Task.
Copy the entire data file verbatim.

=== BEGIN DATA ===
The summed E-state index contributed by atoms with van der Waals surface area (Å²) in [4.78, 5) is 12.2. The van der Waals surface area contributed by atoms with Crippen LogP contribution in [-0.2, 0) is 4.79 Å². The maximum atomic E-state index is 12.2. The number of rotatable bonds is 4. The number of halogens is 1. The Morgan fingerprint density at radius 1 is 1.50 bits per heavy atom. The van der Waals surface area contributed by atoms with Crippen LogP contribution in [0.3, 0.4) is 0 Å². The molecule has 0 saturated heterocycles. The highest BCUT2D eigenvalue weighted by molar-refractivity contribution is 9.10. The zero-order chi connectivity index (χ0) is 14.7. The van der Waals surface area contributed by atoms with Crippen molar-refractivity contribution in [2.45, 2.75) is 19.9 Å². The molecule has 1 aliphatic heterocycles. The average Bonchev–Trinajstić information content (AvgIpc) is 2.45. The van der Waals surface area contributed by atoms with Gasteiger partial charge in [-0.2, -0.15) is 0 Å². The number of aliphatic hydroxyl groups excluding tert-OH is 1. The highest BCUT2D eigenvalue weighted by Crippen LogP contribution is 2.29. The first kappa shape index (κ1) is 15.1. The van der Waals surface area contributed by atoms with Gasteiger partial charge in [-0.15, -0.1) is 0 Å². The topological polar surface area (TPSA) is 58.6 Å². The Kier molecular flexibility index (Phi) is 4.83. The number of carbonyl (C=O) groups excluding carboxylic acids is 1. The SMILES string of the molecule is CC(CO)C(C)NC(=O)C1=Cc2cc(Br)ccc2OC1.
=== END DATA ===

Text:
The summed E-state index contributed by atoms with van der Waals surface area (Å²) in [4.78, 5) is 12.2. The van der Waals surface area contributed by atoms with Crippen LogP contribution in [-0.2, 0) is 4.79 Å². The maximum atomic E-state index is 12.2. The number of rotatable bonds is 4. The number of halogens is 1. The Morgan fingerprint density at radius 1 is 1.50 bits per heavy atom. The van der Waals surface area contributed by atoms with Crippen LogP contribution in [0.3, 0.4) is 0 Å². The molecule has 0 saturated heterocycles. The highest BCUT2D eigenvalue weighted by molar-refractivity contribution is 9.10. The zero-order chi connectivity index (χ0) is 14.7. The van der Waals surface area contributed by atoms with Crippen molar-refractivity contribution in [2.45, 2.75) is 19.9 Å². The molecule has 1 aliphatic heterocycles. The average Bonchev–Trinajstić information content (AvgIpc) is 2.45. The van der Waals surface area contributed by atoms with Gasteiger partial charge in [-0.2, -0.15) is 0 Å². The number of aliphatic hydroxyl groups excluding tert-OH is 1. The highest BCUT2D eigenvalue weighted by Crippen LogP contribution is 2.29. The first kappa shape index (κ1) is 15.1. The van der Waals surface area contributed by atoms with Gasteiger partial charge in [-0.15, -0.1) is 0 Å². The topological polar surface area (TPSA) is 58.6 Å². The Kier molecular flexibility index (Phi) is 4.83. The number of carbonyl (C=O) groups excluding carboxylic acids is 1. The SMILES string of the molecule is CC(CO)C(C)NC(=O)C1=Cc2cc(Br)ccc2OC1.